Dear diary, on Sat, Apr 16, 2005 at 02:22:45AM CEST, I got a letter
where Linus Torvalds <[EMAIL PROTECTED]> told me that...
> On Sat, 16 Apr 2005, Petr Baudis wrote:
> > 
> > But otherwise it is great news to me. Actually, in that case, is it
> > worth renaming it to Cogito and using cg to invoke it? Wouldn't be that
> > actually more confusing after it gets merged? IOW, should I stick to
> > "git" or feel free to rename it to "cg"?
> I'm perfectly happy for it to stay as "git", and in general I don't have
> any huge preferences either way. You guys can discuss names as much as you
> like, it's the "tracking renames" and "how to merge" things that worry me.


> I think I've explained my name tracking worries.  When it comes to "how to 
> merge", there's three issues:
>  - we do commonly have merge clashes where both trees have applied the 
>    exact same patch. That should merge perfectly well using the 3-way
>    merge from a common parent that Junio has, but not your current "bring
>    patches forward" kind of strategy.

My current "bring patches forward" strategy is only very interim, to
have something working well enough for me to merge with you. I will
gladly change it to use merge-tree*, when it is done. (Or read-tree -m -
I will yet have to have a look, but it looks extremely promising.)

>  - I _do_ actually sometimes merge with dirty state in my working 
>    directory, which is why I want the merge to take place in a separate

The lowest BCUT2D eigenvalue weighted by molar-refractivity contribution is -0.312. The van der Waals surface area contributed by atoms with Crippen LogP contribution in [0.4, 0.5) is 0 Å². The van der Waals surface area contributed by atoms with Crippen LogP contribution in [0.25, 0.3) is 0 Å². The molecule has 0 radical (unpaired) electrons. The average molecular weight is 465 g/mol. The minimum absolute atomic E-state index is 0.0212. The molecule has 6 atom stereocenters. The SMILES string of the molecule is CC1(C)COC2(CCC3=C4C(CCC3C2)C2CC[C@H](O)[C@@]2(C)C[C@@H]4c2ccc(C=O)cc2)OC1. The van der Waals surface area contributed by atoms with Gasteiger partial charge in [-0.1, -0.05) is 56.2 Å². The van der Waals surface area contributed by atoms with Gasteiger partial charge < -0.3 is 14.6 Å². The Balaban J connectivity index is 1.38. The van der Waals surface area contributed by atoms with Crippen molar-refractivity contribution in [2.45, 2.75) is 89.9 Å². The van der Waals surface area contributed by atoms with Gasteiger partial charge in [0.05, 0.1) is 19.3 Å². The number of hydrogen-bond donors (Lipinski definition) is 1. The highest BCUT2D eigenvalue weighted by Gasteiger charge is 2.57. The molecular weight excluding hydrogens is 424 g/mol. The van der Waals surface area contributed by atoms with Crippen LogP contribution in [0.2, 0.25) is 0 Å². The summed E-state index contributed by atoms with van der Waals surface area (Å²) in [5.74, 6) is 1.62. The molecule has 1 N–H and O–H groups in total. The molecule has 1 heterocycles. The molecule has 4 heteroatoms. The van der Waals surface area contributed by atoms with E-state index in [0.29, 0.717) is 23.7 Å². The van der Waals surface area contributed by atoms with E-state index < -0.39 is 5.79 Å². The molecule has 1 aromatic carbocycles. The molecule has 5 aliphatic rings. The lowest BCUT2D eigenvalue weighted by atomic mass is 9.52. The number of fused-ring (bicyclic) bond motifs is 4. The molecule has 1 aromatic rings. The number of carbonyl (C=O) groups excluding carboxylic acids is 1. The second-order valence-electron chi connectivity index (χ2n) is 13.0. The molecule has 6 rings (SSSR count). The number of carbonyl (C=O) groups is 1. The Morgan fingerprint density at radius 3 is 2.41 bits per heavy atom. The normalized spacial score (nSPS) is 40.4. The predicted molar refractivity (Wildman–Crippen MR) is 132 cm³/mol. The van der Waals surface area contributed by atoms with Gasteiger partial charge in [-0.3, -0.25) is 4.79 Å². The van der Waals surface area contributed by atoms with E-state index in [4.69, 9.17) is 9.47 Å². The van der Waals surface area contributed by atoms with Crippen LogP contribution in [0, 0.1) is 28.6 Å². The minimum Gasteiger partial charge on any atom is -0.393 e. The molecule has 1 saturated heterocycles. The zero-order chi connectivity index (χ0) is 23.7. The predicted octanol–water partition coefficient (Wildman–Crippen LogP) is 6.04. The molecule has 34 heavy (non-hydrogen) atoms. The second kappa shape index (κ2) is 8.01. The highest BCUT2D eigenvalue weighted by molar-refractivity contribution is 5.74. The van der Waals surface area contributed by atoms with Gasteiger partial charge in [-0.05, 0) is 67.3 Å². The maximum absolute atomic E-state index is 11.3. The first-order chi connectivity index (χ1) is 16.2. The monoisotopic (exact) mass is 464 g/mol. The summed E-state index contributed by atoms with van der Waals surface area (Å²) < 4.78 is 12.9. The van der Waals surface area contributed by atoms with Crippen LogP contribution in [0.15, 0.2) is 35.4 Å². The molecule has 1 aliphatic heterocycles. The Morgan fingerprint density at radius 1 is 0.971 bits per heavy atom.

>    (and temporary) directory, which allows for a failed merge without 
>    having any major cleanup. If the merge fails, it's not a big deal, and 
>    I can just blow the merge directory away without losing the work I had 
>    in my "real" working directory.

Ok. But still, especially when you do some nontrivial conflicts
resolving, how do you check if it even compiles after the merge? Or do
you just commit it and possibly fix the compilation in another commit?

>  - reliability. I care much less for "clever" than I care for "guaranteed 
>    to never do the wrong thing". If I have to fix up some stuff by hand, 
>    I'll happily do so. But if I can't trust the merge and have to _check_ 
>    things by hand afterwards, that will make me leery of the merges, and
>    _that_ is bad.
> The third point is why I'm going to the ultra-conservative "three-way 
> merge from the common parent". It's not fancy, but it's something I feel 
> comfortable with as a merge strategy. For example, arch (and in particular 
> darcs) seems to want to try to be "clever" about the merges, and I'd 
> always live in fear. 

I agree and I would like to achieve the same. I too think the three-way
merge from the common parent is the best way to go for now.

> And, finally, there's obviously performance. I _think_ a normal merge with
> nary a conflict and just a few tens of files changed should be possible in
> a second. I realize that sounds crazy to some people, but I think it's
> entirely doable. Half of that is writing the new tree out (that is a
> relative costly op due to the compression). The other half is the "work".

Being written in shell, there is plenty of space for optimization - from
using bash internals instead of textutils to rewriting parts of it in C.
My priority now is to get it right first, though. :-)

                                Petr "Pasky" Baudis
C++: an octopus made by nailing extra legs onto a dog. -- Steve Taylor
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